I asked the bartender to try some, a request that didn’t require much convincing. He poured a quick shot from the tap and without looking or smelling tipped the glass back and drank it in one gulp. He should have looked at it, as certain beers are supposed to have a certain appearance, and he should have smelled it, as you can get at least as much sensory input from smelling a beer as you can from tasting it. It took him a second, but after an awkward pause in which he seemed to have forgotten why he just took a shot of beer, he confirmed his initial reaction. “Fucking delicious.”
In situations like those two, I often think about a comment my mom made made a year or two ago. She was talking about retirement and mentioned how it would be interesting to see how it feels, as the men and women of her generation identify themselves by their work. The job defines them, apparently. I’ve thought about that statement often. I can’t say if she’s right, but I can say that a negative implication of her statement is definitely true. The men and women of my generation generally do not identify themselves by what they do for a living.
I frequently see blog posts about job-hunting for law students and new lawyers. Getting a job is obviously a big concern for a lot of people, and there are plenty of others willing to provide advice. Advisors suggest things like hanging around with practicing lawyers and broadening the search to include non-lawyer jobs. They say to embrace social media and to think outside the box. Those are the tools to get a job, the explicit goal of people in my generation. Rarely do people mention being qualified for the desired job as an important part of the equation. The advice all seems geared toward staying just as you are while altering superficial things that make you more appealing to employers.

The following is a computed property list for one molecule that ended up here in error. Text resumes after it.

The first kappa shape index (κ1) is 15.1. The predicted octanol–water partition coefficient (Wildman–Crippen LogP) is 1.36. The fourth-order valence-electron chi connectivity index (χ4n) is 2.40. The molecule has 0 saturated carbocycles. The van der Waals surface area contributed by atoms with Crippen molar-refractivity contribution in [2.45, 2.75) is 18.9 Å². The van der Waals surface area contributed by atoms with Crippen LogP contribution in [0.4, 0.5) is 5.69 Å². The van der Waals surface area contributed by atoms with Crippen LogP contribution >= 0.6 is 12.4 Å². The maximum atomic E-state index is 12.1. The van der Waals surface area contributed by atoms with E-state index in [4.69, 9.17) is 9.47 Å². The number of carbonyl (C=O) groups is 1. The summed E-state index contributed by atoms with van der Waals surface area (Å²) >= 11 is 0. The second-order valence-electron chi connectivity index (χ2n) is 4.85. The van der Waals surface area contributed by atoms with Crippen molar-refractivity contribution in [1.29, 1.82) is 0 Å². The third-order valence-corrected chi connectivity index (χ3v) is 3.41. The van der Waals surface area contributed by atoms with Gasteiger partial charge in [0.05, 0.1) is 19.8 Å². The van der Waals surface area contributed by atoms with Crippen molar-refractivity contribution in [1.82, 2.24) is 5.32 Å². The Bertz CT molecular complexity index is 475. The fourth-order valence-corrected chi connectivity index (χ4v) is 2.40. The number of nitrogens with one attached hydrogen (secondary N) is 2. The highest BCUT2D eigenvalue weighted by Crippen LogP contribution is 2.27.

My generation wants work, but they don’t want to define themselves by their work. A job is a way to live in a nice house, drive a late model car, and have enough stability to relax on evenings and weekends and during several weeks of vacation each year. A job will provide an office with a window and a big desk under which they can grab a quick nap after taking a long lunch break at a trendy restaurant with their work friends. Jobs are means to an end. They want a job not because it’s the job they want to do or even that they can do exceptionally well, but because it will help them do the non-job-related things that make them happy. They don’t care if their work time is well spent as long as it pays the bills.
Every time someone who’s done nothing to build a foundation of knowledge and skill in a given area of law complains about how employers in that area want someone with three to five years of experience, I worry about the future. Just like when I’m confronted with government agents needlessly shuffling me around to make work and bartenders with no knowledge of the beer they’re serving, it confirms that far too many people my age believe a job is just a way to stay busy and get paid. It isn’t the kind of thing that you strive to do well or efficiently to make the world a safer or more enjoyable place, but rather a set of motions you go through to draw a paycheck.
My experiences have left me hoping that my generation isn’t actually different. I hope that previous generations were just like us but that they changed. I hope that they’ve just forgotten, and that they now they criticize us because their memories are bad. I suspect the only way the world is going to function in the future is if we change, and knowing it’s happened before will make me far more optimistic. If my hopes are misplaced, though, I suppose I’m going to have to get used to wasting time over bad coffee and paying for unintentionally sour beer.